Evelyn Hutchinson (NAS). He held a Sterling Postdoctoral Fellowship in 1938-39. In 1938 he married Georgiana Baxter, a fellow graduate student, with whom he published several papers and had three children, Ruth, Edward Brian, and David Kevin, and three grandchildren. Georgiana died in 1982. Ed then married Dian Hitchcock, a geochemist specializing in sulfur, an interest quite compatible with his own interest in sulfur isotopes in lakes (1963;1983,2).

During the summers of 1938 and 1939 Deevey was employed by the Connecticut State Board of Fisheries to make limnological surveys of lakes. His first academic job, at Rice Institute, was ended in 1943 by a three-year stint during World War II at Woods Hole Oceanographic Institution where, as a civilian, he did research in marine biology of interest to the U. S. Navy. Much of the work consisted of identifying and counting fouling organisms from buoys, data of considerable importance to mine warfare and ship operations. In 1946 he returned to Yale where he progressed from lecturer to full professor. In 1967 he took a one-year appointment at the National Science Foundation as both head of the Section on Environmental and Systematic Biology and acting director of Environmental Biology. At that time plans for the U.S. contribution to the International Biological Program were being completed. Deevey took particular pleasure in his association with the program, but did not regret the brevity of the appointment. He told me that it would be dangerous for him to stay, explaining that he had begun to feel like God, and he was afraid it would be addictive.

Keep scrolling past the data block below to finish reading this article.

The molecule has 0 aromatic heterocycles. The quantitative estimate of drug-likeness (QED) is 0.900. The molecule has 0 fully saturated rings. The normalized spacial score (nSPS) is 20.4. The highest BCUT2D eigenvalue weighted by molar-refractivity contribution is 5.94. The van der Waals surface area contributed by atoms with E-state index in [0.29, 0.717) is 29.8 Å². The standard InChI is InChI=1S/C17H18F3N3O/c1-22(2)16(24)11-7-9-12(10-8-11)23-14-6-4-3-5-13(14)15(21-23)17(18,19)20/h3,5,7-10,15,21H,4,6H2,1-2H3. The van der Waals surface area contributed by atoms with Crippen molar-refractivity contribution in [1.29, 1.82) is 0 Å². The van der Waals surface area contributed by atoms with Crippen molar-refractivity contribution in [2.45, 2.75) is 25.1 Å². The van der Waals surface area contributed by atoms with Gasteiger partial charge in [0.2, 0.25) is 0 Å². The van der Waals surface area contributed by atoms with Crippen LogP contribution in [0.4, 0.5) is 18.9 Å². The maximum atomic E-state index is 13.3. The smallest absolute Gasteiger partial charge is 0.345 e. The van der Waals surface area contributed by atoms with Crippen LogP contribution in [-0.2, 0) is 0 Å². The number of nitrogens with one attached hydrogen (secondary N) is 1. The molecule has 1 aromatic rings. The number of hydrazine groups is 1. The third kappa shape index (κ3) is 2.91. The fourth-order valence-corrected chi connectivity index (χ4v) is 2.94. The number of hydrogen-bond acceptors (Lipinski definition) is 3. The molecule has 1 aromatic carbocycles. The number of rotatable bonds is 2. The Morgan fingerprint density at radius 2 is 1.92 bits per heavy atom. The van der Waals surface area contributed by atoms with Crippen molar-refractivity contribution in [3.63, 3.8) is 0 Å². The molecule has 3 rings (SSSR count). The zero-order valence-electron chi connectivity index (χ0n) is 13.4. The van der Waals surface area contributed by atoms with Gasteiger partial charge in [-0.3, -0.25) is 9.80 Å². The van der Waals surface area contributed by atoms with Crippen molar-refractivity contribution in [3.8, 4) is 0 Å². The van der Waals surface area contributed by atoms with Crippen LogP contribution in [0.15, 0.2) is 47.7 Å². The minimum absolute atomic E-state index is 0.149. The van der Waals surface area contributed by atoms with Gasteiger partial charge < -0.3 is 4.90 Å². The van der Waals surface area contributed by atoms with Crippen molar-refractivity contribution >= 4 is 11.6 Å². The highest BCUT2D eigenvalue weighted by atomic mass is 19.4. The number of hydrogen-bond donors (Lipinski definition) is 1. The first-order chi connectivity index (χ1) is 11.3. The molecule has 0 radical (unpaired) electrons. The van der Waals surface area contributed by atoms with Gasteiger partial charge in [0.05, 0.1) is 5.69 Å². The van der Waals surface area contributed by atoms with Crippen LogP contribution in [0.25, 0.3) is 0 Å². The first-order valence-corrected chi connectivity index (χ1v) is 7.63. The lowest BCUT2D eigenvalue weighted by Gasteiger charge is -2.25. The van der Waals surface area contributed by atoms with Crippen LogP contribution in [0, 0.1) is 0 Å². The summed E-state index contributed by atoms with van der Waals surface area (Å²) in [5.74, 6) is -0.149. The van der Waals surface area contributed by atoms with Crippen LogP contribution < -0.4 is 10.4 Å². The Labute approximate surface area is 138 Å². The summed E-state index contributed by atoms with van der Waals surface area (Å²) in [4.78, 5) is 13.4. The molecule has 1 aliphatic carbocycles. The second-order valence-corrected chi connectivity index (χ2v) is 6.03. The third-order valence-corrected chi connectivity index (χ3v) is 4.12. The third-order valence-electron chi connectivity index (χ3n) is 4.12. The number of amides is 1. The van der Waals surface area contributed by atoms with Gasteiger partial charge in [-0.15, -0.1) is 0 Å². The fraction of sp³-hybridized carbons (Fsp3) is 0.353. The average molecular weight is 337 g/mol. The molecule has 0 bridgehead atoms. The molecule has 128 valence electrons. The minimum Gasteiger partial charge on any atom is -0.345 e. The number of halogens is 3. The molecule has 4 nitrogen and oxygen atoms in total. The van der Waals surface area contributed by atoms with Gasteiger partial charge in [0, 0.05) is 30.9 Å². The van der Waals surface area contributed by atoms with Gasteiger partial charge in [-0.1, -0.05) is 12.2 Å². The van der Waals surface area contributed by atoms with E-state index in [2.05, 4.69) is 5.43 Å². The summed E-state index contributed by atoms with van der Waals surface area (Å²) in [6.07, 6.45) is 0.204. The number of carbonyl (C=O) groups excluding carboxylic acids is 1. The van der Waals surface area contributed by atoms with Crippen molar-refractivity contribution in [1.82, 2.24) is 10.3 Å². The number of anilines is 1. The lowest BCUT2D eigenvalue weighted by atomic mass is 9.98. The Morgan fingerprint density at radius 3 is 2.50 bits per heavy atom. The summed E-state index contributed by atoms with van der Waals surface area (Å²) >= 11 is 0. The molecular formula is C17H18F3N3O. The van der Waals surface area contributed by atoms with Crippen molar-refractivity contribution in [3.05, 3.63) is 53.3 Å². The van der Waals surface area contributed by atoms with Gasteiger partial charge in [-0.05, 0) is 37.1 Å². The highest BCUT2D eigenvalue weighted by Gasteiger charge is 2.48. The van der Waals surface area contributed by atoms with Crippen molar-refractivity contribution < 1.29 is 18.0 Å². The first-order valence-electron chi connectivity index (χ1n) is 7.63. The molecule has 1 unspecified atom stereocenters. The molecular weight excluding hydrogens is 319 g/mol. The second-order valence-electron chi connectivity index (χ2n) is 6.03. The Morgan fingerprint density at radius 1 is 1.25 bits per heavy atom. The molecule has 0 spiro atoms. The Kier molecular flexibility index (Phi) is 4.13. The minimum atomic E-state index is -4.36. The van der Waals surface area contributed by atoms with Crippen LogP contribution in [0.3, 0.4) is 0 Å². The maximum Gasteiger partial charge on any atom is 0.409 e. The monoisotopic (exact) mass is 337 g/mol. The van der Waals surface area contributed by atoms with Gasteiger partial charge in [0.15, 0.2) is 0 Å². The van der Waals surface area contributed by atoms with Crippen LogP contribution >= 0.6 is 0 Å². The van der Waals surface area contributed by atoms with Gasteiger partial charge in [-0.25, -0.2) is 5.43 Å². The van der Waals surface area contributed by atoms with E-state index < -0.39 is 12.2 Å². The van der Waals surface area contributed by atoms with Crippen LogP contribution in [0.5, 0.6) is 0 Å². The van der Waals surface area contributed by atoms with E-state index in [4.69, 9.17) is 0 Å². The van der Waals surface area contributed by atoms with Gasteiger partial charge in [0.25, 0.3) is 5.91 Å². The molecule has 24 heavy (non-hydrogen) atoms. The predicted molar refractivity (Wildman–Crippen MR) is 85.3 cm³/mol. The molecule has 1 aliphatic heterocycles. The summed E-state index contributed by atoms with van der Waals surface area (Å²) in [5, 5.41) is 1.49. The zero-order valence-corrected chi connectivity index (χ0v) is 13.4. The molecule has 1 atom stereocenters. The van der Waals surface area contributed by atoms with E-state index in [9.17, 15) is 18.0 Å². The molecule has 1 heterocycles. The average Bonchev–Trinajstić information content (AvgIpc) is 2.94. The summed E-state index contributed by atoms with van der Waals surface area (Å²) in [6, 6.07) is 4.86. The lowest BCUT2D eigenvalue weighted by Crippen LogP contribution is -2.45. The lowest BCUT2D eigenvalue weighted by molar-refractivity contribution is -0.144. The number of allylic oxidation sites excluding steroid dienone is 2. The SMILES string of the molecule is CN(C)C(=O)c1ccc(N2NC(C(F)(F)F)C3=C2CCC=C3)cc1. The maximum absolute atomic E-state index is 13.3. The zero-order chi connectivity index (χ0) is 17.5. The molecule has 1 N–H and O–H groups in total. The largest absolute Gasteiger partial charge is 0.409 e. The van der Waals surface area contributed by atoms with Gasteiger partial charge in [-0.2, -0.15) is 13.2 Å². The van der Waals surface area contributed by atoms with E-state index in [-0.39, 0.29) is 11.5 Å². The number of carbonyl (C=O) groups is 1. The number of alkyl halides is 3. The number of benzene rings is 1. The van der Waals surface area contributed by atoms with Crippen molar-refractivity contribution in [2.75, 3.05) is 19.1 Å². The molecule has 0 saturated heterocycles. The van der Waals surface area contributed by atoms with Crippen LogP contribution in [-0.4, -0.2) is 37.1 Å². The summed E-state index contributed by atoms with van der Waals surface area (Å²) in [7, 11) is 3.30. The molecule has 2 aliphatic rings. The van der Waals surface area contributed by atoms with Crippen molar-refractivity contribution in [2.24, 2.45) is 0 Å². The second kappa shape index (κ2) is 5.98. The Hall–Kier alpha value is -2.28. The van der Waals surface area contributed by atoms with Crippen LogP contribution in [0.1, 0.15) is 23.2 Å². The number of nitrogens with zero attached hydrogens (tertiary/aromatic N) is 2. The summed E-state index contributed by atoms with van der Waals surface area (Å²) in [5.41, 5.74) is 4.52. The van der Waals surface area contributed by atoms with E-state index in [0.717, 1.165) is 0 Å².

In 1968 he took on the Killam professorship at Dalhousie University. That was his shortest academic appointment. In 1971 he accepted a Distinguished Graduate Research Curatorship in Paleoecology and Professorship at the Florida State Museum of Natural History at the University of Florida

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